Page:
More than 250 people in two days have signed a petition calling on Devon County Council to keep its mobile library service running in Devon, calling it a lifeline for people in rural and isolated communities. One man commented that he lived 14 miles from a library, while others commented on disadvantage and poor public transport links. ‘We should be encouraging people to read books, not memes!’ wrote one person.
Councillor Cheryl Cottle-Hunkin set up the petition after Torridge District Council voted unanimously to write to Devon County Council questioning their proposal. The County Council currently has four library vehicles, adapted for people with mobility or hearing problems, that visit 374 locations across Devon every month. In the north of the count, the mobile library which services Torrington serves a vast area from Welcombe to Morthoe, all the way down to Bridgerule, St Giles-on-the-Heath, over to Hatherleigh and North Tawton with a huge number of villages and rural areas in between.
Councillor Cottle-Hunkin says that the County Council is using flawed statistics to justify the closure of the mobile libraries and not taking into proper account the social impact of ending the service, commenting:
‘The statistics used by the council compare 2022 figures with 2012 when there were eight library vehicles, providing a much fuller service. The reduction to four vans in 2013–14 would have cut the number of users. Users of the service in 2022 numbered more than 3,000, despite the negative impact of the Covid pandemic. In addition, the library vehicles were off the road for 670 hours last year, largely because of ‘vehicle issues and maintenance’, making it impossible to provide a reliable service. This would also have reduced user numbers. There has not been sufficient promotion of the service in recent years and a good marketing campaign and reliable service would significantly boost numbers.’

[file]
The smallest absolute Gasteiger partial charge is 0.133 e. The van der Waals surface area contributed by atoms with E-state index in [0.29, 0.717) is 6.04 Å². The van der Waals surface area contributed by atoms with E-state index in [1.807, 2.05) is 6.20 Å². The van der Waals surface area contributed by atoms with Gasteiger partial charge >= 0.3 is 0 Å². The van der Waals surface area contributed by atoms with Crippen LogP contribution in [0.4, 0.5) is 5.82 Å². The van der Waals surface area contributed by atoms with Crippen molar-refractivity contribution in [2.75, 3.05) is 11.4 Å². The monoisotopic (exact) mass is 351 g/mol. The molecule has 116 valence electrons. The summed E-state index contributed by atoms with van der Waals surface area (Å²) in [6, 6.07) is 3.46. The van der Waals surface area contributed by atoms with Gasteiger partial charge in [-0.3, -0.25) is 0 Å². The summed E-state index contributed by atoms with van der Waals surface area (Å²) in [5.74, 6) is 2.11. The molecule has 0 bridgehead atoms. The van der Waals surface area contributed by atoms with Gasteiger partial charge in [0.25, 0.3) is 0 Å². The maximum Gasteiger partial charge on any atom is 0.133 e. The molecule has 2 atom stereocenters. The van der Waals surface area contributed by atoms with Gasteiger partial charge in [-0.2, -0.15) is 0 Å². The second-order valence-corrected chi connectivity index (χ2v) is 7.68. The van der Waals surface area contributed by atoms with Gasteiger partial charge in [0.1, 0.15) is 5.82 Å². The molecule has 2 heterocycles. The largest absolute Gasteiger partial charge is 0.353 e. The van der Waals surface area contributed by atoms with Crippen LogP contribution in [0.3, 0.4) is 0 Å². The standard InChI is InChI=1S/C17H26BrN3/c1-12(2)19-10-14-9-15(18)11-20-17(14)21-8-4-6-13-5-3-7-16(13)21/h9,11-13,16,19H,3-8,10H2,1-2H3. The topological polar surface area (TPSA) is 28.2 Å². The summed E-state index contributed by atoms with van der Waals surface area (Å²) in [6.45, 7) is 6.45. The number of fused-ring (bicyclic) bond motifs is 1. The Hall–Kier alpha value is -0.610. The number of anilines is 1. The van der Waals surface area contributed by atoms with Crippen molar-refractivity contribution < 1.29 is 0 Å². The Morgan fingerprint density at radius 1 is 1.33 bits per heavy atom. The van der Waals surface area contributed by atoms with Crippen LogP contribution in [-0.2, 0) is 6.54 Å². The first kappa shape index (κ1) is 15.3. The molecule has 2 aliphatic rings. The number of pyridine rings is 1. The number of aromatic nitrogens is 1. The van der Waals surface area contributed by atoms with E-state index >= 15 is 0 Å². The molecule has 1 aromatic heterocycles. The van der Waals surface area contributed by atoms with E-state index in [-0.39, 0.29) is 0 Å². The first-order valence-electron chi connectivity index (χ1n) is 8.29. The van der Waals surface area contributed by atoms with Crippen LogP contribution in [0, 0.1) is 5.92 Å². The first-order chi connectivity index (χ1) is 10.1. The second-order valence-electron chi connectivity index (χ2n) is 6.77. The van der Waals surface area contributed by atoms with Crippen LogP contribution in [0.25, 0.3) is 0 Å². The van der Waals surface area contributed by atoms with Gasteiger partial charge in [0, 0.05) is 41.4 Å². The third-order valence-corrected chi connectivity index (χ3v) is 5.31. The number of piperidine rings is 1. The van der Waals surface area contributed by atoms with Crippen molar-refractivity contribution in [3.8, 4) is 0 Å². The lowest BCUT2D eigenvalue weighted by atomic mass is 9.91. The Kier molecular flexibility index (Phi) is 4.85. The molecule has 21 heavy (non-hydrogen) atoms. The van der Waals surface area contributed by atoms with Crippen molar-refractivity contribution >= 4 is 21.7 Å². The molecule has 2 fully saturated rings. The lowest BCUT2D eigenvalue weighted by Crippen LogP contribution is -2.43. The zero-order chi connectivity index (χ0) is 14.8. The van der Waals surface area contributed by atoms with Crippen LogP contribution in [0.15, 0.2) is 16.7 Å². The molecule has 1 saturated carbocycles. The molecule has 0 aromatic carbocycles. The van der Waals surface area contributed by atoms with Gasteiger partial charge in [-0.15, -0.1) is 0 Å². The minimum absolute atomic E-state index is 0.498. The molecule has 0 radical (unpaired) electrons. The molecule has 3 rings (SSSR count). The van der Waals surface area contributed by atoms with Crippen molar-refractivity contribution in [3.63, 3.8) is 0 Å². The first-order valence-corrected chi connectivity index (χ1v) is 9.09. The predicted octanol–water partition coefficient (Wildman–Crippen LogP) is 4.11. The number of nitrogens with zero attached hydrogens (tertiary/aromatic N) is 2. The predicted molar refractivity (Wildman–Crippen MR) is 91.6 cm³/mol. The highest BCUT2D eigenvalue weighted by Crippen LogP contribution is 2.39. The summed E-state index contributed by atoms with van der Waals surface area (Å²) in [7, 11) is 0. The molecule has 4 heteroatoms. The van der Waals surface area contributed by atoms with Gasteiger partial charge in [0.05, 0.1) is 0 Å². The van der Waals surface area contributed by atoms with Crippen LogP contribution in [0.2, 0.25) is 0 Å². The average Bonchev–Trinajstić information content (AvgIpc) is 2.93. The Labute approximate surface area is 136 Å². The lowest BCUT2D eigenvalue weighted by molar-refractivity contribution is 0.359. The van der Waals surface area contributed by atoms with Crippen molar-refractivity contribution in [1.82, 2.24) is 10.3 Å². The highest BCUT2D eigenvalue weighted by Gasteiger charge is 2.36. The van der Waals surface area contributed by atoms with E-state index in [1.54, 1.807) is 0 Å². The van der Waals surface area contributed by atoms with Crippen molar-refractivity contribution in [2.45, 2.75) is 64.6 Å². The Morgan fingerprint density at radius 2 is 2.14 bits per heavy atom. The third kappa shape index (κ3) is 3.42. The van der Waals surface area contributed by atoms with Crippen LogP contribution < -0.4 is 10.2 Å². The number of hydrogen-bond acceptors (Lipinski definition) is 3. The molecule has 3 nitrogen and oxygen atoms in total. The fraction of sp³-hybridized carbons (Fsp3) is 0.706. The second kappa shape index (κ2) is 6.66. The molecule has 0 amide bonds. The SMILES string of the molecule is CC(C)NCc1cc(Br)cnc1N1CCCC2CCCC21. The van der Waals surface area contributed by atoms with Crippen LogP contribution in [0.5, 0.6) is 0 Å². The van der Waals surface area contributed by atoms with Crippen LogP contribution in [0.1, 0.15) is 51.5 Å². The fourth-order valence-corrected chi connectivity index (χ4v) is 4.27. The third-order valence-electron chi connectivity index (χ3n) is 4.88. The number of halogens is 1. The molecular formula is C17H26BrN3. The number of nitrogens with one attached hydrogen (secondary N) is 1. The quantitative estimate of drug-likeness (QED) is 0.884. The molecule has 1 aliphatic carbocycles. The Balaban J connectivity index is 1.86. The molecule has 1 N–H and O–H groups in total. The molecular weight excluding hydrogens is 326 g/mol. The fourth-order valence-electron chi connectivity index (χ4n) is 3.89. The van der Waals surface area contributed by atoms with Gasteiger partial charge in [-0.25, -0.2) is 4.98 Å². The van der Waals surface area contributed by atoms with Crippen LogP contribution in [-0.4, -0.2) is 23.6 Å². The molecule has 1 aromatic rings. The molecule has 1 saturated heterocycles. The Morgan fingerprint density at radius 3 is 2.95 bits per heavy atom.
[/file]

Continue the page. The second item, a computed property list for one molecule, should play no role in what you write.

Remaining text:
The petition calls on Devon County Council to look at other options to keep the service running at a lower cost to taxpayers, such as leasing library vans instead of buying new ones or seeking grants and sponsorship to fund the service.
Councillor Chris Wheatley, who has worked with Cheryl in setting up the petition, said:
‘The mobile libraries are a lifeline to many people in our rural communities. Many people living in Devon are not within walking distance and have non-existent or very limited public transport links to a library. The mobile service allows many people in isolated areas the ability and independence to use the library service and meet with others in their communities. Older people and those with mobility problems rely on these services and they are also the people who are least likely to have access to the internet to buy or download books. As well as supporting the elderly and the vulnerable in our communities, they are also a fantastic way to enthuse our youngest members of the community to get into reading, and the toddlers and young children in the villages love visiting the mobile library to pick their new books and take part in reading challenges!’
Devon County Council has not yet replied to Torridge District Council’s letter asking for more detail on what would replace the mobile library and how these vulnerable and isolated groups would be supported.
Please go to https://www.change.org/SaveOurMobileLibrary to sign Councillor Cottle-Hunkin’s petition.